Remembering how ’70s San Francisco Pot Kitchens Impacted the AIDS Crisis
And the parallels we can draw to the COVID-19 pandemic.
Hippie entrepreneurs have defied the system by slanging weed-infused baked goods out of their own homes long before marijuana went mainstream. No time was this more prevalent than in the 1970s. As a child growing up in San Francisco, Alia Volz would watch as her mother baked pot brownies in their kitchen that she would sell around the city—and she had some high-profile clients, too. But Sticky Fingers Brownies was more about getting you high. As the AIDS epidemic took the country by storm, Volz’s parents’ clientele took a different shape, and soon the family found themselves at the forefront of a risky new industry. During the 1980s, Volz and her mother helped frontline activists provide medical marijuana to friends and former customers now suffering the depredations of AIDS.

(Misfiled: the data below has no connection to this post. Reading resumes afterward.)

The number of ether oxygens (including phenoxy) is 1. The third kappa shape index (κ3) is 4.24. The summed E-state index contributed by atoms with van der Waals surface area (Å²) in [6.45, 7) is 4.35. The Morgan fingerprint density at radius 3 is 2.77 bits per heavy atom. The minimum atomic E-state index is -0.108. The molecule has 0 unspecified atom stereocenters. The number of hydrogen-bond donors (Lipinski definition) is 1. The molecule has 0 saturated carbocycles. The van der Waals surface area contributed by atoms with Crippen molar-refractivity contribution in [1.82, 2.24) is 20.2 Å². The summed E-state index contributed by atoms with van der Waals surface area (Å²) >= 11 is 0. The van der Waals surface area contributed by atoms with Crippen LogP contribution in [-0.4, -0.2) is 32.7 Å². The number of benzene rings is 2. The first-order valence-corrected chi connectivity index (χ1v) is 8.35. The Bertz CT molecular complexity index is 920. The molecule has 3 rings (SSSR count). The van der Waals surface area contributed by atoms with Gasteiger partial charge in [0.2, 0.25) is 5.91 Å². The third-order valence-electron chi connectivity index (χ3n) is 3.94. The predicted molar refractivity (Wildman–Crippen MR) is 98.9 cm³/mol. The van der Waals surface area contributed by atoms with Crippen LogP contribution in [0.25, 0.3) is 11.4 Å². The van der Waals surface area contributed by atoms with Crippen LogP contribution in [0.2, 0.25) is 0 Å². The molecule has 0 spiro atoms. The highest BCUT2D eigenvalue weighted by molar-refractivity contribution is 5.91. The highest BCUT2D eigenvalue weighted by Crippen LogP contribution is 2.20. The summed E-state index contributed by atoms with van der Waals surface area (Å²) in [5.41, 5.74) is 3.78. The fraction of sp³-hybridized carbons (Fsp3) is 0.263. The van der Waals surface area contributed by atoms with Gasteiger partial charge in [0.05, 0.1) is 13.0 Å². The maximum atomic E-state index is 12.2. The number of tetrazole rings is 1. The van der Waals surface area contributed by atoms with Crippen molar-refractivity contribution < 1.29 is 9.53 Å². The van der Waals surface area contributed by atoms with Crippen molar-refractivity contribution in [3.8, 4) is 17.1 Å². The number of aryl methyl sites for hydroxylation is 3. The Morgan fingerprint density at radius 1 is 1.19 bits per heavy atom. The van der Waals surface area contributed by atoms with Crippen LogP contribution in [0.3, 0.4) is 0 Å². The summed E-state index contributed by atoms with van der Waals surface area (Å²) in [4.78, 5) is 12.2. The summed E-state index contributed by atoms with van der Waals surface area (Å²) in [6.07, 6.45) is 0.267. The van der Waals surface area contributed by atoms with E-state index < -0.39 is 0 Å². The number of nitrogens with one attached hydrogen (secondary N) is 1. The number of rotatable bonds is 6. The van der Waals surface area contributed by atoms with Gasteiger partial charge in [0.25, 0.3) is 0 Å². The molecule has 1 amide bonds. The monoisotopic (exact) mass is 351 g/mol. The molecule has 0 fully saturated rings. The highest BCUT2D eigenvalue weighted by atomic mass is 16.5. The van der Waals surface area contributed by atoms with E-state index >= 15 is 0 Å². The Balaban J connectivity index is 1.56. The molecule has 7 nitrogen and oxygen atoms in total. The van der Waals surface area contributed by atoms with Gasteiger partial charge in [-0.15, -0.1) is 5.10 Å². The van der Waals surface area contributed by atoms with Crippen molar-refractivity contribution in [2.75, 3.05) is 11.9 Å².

Of course Volz takes medical cannabis very seriously, and is glad to know that San Francisco mayor London Breed—along with other mayors and governors around the country—have classified dispensaries and legal cannabis operations as essential businesses. She sees a lot of similarities between the era she lived through as a young child and what she’s witnessing now with the COVID-19 pandemic.
You can read more of her story here. She’s also the author of a new book entitled Home Baked: My Mom, Marijuana, and the Stoning of San Francisco, which hits bookstores this month.
But what does its reemergence mean for local livestock?
The 280-acres was once home to two Wiyot villages.